Facebook Wins Trademark Case in China

facebookBy Kiran Jassal

By now, many are aware that Facebook has taken a rather active stance when it comes to protecting its trademark. Examples include bringing infringement claims against Designbook, Lamebook, and Teachbook.  Not surprisingly, Facebook is once again policing its trademark. What is surprising, however, is that Facebook won a trademark dispute in China, a place where trademark disputes haven’t typically ended in favor of U.S. companies.

On April 28, 2016, the Beijing High Court ruled that the Zhongshan Pearl River Drinks Factory (the “Factory”), based in southern Guangdong province, should not have been allowed to register the trademark, “face book”. Hoping to use the mark “face book” on its various food and beverage products, the Factory filed a trademark application at the Trademark Office of the State Administration for Industry and Commerce on January 24, 2011. The application was ultimately approved by the Trademark Review and Adjudication Board in 2014. Liu Hongqun, marketing manager of the Factory, articulated two main reasons for why it should be allowed to use the trademark in conjunction with its products. First, Hongqun claims translation of the word “face book” – “lian shu”- refers to masks used in traditional Chinese opera and “is something very Chinese.” Second, even though Facebook is a known brand around the world, it is blocked in China and has been since 2009. Therefore, the trademark does not have the same influence in China that it enjoys in other parts of the world.

Under Chinese law, a globally recognized brand must prove that its trademark is also well-known within China. Facebook argued that although the social networking site is blocked in China, it remains well-known. Internet users in China can access the site with the help of virtual private networks, or VPNs, which are technically illegal but allow users to circumvent the country’s “Great Firewall.” Some commentators suggest that this ruling may be a sign that Beijing attitudes are softening towards Facebook. Although the world’s largest social network remains blocked to Internet users in China, Facebook founder and CEO Mark Zuckerberg has been making efforts to build a relationship with Chinese officials. In addition to attempting to master Mandarin, he has jogged through Tiananmen Square despite intense smog, attended the China Development Forum in Beijing, and discussed the future of Internet development with Liu Yunshan, a senior Communist Party of China leader.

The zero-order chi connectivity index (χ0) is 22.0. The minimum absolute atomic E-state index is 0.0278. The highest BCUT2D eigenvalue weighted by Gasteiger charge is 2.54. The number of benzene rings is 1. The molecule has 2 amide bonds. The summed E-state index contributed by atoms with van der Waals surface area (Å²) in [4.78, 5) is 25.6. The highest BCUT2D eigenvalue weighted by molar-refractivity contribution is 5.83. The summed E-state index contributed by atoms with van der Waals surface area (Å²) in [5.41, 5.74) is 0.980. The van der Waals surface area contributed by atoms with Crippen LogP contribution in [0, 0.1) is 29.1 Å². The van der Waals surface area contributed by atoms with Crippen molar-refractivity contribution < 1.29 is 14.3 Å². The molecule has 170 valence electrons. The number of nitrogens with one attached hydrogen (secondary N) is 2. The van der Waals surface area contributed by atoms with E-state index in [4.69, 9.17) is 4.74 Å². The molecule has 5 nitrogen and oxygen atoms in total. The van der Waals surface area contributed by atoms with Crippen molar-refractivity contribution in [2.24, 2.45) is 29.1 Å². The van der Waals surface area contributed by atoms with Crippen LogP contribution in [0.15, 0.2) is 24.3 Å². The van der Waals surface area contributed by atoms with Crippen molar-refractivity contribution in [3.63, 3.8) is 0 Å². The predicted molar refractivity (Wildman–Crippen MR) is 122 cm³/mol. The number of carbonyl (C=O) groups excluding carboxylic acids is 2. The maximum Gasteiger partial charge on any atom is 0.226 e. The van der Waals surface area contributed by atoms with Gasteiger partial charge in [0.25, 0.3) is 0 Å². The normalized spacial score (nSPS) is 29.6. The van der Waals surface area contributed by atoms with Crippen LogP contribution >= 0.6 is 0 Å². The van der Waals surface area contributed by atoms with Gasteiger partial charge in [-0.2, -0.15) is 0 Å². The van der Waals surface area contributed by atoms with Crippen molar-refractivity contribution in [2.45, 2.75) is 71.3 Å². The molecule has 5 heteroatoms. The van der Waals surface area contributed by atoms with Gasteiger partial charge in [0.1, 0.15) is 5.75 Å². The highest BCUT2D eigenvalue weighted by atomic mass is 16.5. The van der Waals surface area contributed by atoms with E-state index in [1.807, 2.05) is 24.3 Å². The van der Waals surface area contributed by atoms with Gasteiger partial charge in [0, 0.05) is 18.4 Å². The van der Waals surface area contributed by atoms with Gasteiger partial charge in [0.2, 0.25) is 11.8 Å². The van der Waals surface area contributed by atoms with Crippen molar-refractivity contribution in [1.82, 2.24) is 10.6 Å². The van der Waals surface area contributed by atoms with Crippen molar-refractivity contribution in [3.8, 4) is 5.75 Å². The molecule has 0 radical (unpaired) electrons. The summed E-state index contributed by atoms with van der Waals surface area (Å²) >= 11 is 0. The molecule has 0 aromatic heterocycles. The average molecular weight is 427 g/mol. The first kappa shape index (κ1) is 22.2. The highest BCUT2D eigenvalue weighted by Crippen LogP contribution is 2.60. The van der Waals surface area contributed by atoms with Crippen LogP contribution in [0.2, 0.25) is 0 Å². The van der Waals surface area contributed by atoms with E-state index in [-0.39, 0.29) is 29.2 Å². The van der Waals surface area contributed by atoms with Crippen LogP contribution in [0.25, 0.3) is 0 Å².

In a verdict posted on its verified Weibo account, the Beijing Court said that the trademark authority’s approval of “face book” had been revoked, and that it is now up to the regulator to revisit the decision. In the ruling, the Court said that the company had “violated moral principles” with “obvious intention to duplicate and copy from another high-profile trademark.” In essence, the Chinese company has been told it can no longer use the words “face book” in its branding.

Other U.S. companies have not had as much luck when it comes to trademark protection in China. For example, in late March, another Chinese court ruled that small manufacturer, Xintong Tiandi, could keep using the “iPhone” name on a variety of leather mobile accessories that it makes, such as phone cases and wallets. Despite Apple registering its mark five years before Xintong Tiandi, Apple couldn’t prove the brand was well-known before Xintong registered the trademark, nor could it demonstrate damage to its name. Another instance of potential trademark infringement involves a Chinese athletic clothing company called Uncle Martian, which denies its eerily similar logo is based on the Under Armour brand.

China’s trademark regulator may still revisit this recent Facebook decision, but if this ruling remains, it may be good news for other U.S. companies policing their trademarks in China.

Image Source: The Drum


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